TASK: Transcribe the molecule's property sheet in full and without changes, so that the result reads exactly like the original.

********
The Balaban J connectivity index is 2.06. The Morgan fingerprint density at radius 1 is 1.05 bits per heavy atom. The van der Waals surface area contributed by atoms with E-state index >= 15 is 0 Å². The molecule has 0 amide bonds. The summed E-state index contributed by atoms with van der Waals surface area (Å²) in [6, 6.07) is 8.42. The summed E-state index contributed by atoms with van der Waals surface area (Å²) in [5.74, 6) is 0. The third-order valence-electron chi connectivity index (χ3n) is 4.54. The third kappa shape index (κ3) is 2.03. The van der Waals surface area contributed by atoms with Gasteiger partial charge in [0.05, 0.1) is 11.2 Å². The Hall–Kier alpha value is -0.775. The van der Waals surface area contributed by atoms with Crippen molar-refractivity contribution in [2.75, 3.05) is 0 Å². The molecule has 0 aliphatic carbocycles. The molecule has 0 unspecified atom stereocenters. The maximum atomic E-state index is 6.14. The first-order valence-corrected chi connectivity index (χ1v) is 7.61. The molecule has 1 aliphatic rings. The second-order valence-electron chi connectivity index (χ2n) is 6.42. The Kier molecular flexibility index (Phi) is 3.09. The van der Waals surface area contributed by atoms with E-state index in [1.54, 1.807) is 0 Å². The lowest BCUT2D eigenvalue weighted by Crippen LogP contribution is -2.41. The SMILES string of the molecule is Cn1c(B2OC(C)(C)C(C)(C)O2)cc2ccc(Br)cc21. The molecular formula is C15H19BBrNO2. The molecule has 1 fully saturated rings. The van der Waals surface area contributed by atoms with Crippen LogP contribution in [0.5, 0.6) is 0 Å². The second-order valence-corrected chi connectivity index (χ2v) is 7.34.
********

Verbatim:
The Balaban J connectivity index is 2.06. The Morgan fingerprint density at radius 1 is 1.05 bits per heavy atom. The van der Waals surface area contributed by atoms with E-state index >= 15 is 0 Å². The molecule has 0 amide bonds. The summed E-state index contributed by atoms with van der Waals surface area (Å²) in [6, 6.07) is 8.42. The summed E-state index contributed by atoms with van der Waals surface area (Å²) in [5.74, 6) is 0. The third-order valence-electron chi connectivity index (χ3n) is 4.54. The third kappa shape index (κ3) is 2.03. The van der Waals surface area contributed by atoms with Gasteiger partial charge in [0.05, 0.1) is 11.2 Å². The Hall–Kier alpha value is -0.775. The van der Waals surface area contributed by atoms with Crippen molar-refractivity contribution in [2.75, 3.05) is 0 Å². The molecule has 0 aliphatic carbocycles. The molecule has 0 unspecified atom stereocenters. The maximum atomic E-state index is 6.14. The first-order valence-corrected chi connectivity index (χ1v) is 7.61. The molecule has 1 aliphatic rings. The second-order valence-electron chi connectivity index (χ2n) is 6.42. The Kier molecular flexibility index (Phi) is 3.09. The van der Waals surface area contributed by atoms with E-state index in [1.54, 1.807) is 0 Å². The lowest BCUT2D eigenvalue weighted by Crippen LogP contribution is -2.41. The SMILES string of the molecule is Cn1c(B2OC(C)(C)C(C)(C)O2)cc2ccc(Br)cc21. The molecular formula is C15H19BBrNO2. The molecule has 1 fully saturated rings. The van der Waals surface area contributed by atoms with Crippen LogP contribution in [0.5, 0.6) is 0 Å². The second-order valence-corrected chi connectivity index (χ2v) is 7.34.